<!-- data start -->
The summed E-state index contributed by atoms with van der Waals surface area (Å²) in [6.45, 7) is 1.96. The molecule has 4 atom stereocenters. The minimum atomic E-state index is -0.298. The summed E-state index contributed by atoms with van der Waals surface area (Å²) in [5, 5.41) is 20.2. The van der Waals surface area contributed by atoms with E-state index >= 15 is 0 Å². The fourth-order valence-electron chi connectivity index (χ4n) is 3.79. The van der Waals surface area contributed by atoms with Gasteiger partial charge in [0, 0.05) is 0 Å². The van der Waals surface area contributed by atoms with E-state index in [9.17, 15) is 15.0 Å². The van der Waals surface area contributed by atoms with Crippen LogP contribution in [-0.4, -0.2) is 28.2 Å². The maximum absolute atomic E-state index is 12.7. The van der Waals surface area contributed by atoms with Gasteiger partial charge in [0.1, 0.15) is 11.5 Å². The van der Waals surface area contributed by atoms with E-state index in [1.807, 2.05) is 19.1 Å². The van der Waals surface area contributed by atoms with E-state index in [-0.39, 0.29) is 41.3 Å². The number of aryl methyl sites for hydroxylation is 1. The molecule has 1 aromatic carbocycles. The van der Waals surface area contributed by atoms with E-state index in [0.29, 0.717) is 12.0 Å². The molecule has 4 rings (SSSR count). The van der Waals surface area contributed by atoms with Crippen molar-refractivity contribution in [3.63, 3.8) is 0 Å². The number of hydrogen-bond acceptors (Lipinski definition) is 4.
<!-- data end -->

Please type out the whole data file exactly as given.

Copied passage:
The summed E-state index contributed by atoms with van der Waals surface area (Å²) in [6.45, 7) is 1.96. The molecule has 4 atom stereocenters. The minimum atomic E-state index is -0.298. The summed E-state index contributed by atoms with van der Waals surface area (Å²) in [5, 5.41) is 20.2. The van der Waals surface area contributed by atoms with E-state index >= 15 is 0 Å². The fourth-order valence-electron chi connectivity index (χ4n) is 3.79. The van der Waals surface area contributed by atoms with Gasteiger partial charge in [0, 0.05) is 0 Å². The van der Waals surface area contributed by atoms with E-state index in [9.17, 15) is 15.0 Å². The van der Waals surface area contributed by atoms with Crippen LogP contribution in [-0.4, -0.2) is 28.2 Å². The maximum absolute atomic E-state index is 12.7. The van der Waals surface area contributed by atoms with Gasteiger partial charge in [0.1, 0.15) is 11.5 Å². The van der Waals surface area contributed by atoms with E-state index in [1.807, 2.05) is 19.1 Å². The van der Waals surface area contributed by atoms with E-state index in [-0.39, 0.29) is 41.3 Å². The number of aryl methyl sites for hydroxylation is 1. The molecule has 1 aromatic carbocycles. The van der Waals surface area contributed by atoms with E-state index in [0.29, 0.717) is 12.0 Å². The molecule has 4 rings (SSSR count). The van der Waals surface area contributed by atoms with Crippen molar-refractivity contribution in [3.63, 3.8) is 0 Å². The number of hydrogen-bond acceptors (Lipinski definition) is 4.